Affordable Potassium Fertilizer from K Feldspar for Africa

Affordable Potassium Fertilizer from K Feldspar for Africa
Antoine Allanore, Assistant Professor, Department of Materials Science and Engineering

Period of performance: 

September 2017 to August 2019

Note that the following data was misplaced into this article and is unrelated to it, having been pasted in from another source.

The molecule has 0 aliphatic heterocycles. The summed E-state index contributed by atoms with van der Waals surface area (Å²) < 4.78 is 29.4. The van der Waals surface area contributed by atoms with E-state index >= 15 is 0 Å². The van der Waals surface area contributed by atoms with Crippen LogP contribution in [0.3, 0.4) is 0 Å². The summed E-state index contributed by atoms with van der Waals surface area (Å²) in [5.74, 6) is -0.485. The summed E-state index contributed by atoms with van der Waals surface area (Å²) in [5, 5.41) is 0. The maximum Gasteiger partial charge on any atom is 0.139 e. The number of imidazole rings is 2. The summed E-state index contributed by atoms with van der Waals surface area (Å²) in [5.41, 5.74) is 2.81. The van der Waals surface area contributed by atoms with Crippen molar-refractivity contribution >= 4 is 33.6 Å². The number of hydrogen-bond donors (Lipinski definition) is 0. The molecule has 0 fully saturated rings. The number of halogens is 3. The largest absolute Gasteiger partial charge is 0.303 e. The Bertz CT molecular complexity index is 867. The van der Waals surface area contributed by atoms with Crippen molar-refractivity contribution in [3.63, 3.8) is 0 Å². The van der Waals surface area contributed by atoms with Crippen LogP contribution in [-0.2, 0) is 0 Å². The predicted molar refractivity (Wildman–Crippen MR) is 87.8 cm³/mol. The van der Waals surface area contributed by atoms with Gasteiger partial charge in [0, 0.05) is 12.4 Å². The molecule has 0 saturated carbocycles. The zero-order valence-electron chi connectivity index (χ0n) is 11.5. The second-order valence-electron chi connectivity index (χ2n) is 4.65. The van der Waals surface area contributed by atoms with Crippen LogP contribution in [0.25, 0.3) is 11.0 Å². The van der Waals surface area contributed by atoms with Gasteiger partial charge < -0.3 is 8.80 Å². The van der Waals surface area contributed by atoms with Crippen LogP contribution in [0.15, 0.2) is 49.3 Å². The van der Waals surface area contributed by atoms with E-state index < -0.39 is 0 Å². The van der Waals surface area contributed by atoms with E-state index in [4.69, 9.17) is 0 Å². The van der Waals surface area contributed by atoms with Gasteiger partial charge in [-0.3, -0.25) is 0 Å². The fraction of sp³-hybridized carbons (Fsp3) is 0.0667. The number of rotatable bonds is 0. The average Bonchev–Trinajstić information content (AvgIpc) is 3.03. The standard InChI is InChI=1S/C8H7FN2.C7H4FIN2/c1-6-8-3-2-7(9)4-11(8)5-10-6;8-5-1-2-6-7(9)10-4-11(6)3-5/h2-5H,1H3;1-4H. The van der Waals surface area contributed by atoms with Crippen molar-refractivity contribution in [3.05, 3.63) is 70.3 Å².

In agriculture, the most widely used compound for potassium fertilization is KCl (potassium chloride). Combined together, Canada, Russia and Belarus account for more than 85% of the total production of KCl. Therefore, while cheap and easily available in the northern hemisphere, supplies of KCl in the Global South can be expensive and/or scarce, mainly due to the logistics required for North-South transportation. Additionally, KCl is not necessarily the right product for all the soils of the world, which exhibit remarkably different properties and fertility depending on geological history and age. As an example, in tropical soils the high solubility of KCl results in non-negligible leaching losses and low residual effect, meaning that the poorest farmers need to pay a prohibitive price for a product that does not benefit their soils. Here, we propose and test a novel potassium fertilizer derived by hydrothermal processing of K feldspar in presence of CaO. The proposed research leads to both the characterization of the hydrothermal material and the evaluation of its potential as a potassium fertilizer for tropical soils alternative to KCl. The availability of starting resources and a preliminary cost model reveal the opportunity to positively impact low-yield, tropical agriculture of the African continent.